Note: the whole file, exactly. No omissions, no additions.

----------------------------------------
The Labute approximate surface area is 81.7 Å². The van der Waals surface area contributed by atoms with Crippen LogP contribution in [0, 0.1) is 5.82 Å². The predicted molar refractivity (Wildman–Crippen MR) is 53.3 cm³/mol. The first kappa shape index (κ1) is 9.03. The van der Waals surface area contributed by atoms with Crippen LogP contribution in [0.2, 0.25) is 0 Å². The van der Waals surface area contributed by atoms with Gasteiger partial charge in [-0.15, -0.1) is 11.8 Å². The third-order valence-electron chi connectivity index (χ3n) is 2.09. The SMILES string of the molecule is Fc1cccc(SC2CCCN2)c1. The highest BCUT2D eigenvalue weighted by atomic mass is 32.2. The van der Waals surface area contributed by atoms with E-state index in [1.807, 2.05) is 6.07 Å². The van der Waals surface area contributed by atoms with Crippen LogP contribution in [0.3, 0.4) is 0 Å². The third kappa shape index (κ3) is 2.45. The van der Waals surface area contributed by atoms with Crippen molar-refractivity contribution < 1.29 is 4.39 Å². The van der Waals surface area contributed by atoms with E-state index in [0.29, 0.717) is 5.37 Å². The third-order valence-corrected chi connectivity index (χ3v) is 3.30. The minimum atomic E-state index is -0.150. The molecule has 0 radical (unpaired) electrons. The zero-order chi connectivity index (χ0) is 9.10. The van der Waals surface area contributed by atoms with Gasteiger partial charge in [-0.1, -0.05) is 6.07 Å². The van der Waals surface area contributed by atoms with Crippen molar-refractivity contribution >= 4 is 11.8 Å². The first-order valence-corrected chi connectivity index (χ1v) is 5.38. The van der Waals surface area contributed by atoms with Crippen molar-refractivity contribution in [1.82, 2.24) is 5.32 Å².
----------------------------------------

The Labute approximate surface area is 81.7 Å². The van der Waals surface area contributed by atoms with Crippen LogP contribution in [0, 0.1) is 5.82 Å². The predicted molar refractivity (Wildman–Crippen MR) is 53.3 cm³/mol. The first kappa shape index (κ1) is 9.03. The van der Waals surface area contributed by atoms with Crippen LogP contribution in [0.2, 0.25) is 0 Å². The van der Waals surface area contributed by atoms with Gasteiger partial charge in [-0.15, -0.1) is 11.8 Å². The third-order valence-electron chi connectivity index (χ3n) is 2.09. The SMILES string of the molecule is Fc1cccc(SC2CCCN2)c1. The highest BCUT2D eigenvalue weighted by atomic mass is 32.2. The van der Waals surface area contributed by atoms with E-state index in [1.807, 2.05) is 6.07 Å². The van der Waals surface area contributed by atoms with Crippen LogP contribution in [0.3, 0.4) is 0 Å². The third kappa shape index (κ3) is 2.45. The van der Waals surface area contributed by atoms with Crippen molar-refractivity contribution < 1.29 is 4.39 Å². The van der Waals surface area contributed by atoms with E-state index in [0.29, 0.717) is 5.37 Å². The third-order valence-corrected chi connectivity index (χ3v) is 3.30. The minimum atomic E-state index is -0.150. The molecule has 0 radical (unpaired) electrons. The zero-order chi connectivity index (χ0) is 9.10. The van der Waals surface area contributed by atoms with Gasteiger partial charge in [-0.1, -0.05) is 6.07 Å². The van der Waals surface area contributed by atoms with Crippen molar-refractivity contribution >= 4 is 11.8 Å². The first-order valence-corrected chi connectivity index (χ1v) is 5.38. The van der Waals surface area contributed by atoms with Crippen molar-refractivity contribution in [1.82, 2.24) is 5.32 Å².